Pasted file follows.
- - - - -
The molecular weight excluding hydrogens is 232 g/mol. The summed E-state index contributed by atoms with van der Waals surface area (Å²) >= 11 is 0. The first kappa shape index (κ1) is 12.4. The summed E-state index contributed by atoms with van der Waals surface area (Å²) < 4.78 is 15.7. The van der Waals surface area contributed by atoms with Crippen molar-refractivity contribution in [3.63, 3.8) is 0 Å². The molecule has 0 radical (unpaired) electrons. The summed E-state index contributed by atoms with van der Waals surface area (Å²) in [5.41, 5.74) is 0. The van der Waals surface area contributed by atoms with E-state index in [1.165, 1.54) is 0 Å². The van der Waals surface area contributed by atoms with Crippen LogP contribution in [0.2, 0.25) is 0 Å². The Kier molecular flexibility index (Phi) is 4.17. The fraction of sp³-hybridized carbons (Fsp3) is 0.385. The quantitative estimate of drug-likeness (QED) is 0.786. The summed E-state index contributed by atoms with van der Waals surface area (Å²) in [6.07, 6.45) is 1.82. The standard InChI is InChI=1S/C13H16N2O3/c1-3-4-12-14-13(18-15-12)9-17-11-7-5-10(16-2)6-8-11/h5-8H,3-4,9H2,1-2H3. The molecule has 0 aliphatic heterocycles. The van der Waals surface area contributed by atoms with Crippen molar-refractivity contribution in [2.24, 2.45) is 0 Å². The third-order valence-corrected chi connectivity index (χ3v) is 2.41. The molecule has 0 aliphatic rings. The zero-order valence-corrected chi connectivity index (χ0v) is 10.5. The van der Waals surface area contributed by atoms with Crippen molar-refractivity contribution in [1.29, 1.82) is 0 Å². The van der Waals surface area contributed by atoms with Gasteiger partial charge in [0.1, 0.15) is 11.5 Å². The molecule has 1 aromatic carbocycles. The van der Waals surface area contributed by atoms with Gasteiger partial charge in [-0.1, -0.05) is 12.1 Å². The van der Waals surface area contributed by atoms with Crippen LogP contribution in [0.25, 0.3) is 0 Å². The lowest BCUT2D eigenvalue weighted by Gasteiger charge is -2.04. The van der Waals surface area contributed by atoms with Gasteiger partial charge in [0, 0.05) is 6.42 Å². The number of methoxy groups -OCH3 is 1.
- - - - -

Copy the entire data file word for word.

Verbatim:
The molecular weight excluding hydrogens is 232 g/mol. The summed E-state index contributed by atoms with van der Waals surface area (Å²) >= 11 is 0. The first kappa shape index (κ1) is 12.4. The summed E-state index contributed by atoms with van der Waals surface area (Å²) < 4.78 is 15.7. The van der Waals surface area contributed by atoms with Crippen molar-refractivity contribution in [3.63, 3.8) is 0 Å². The molecule has 0 radical (unpaired) electrons. The summed E-state index contributed by atoms with van der Waals surface area (Å²) in [5.41, 5.74) is 0. The van der Waals surface area contributed by atoms with E-state index in [1.165, 1.54) is 0 Å². The van der Waals surface area contributed by atoms with Crippen LogP contribution in [0.2, 0.25) is 0 Å². The Kier molecular flexibility index (Phi) is 4.17. The fraction of sp³-hybridized carbons (Fsp3) is 0.385. The quantitative estimate of drug-likeness (QED) is 0.786. The summed E-state index contributed by atoms with van der Waals surface area (Å²) in [6.07, 6.45) is 1.82. The standard InChI is InChI=1S/C13H16N2O3/c1-3-4-12-14-13(18-15-12)9-17-11-7-5-10(16-2)6-8-11/h5-8H,3-4,9H2,1-2H3. The molecule has 0 aliphatic heterocycles. The van der Waals surface area contributed by atoms with Crippen molar-refractivity contribution in [2.24, 2.45) is 0 Å². The third-order valence-corrected chi connectivity index (χ3v) is 2.41. The molecule has 0 aliphatic rings. The zero-order valence-corrected chi connectivity index (χ0v) is 10.5. The van der Waals surface area contributed by atoms with Crippen molar-refractivity contribution in [1.29, 1.82) is 0 Å². The van der Waals surface area contributed by atoms with Gasteiger partial charge in [0.1, 0.15) is 11.5 Å². The molecule has 1 aromatic carbocycles. The van der Waals surface area contributed by atoms with Gasteiger partial charge in [-0.1, -0.05) is 12.1 Å². The van der Waals surface area contributed by atoms with Crippen LogP contribution in [0.25, 0.3) is 0 Å². The lowest BCUT2D eigenvalue weighted by Gasteiger charge is -2.04. The van der Waals surface area contributed by atoms with Gasteiger partial charge in [0, 0.05) is 6.42 Å². The number of methoxy groups -OCH3 is 1.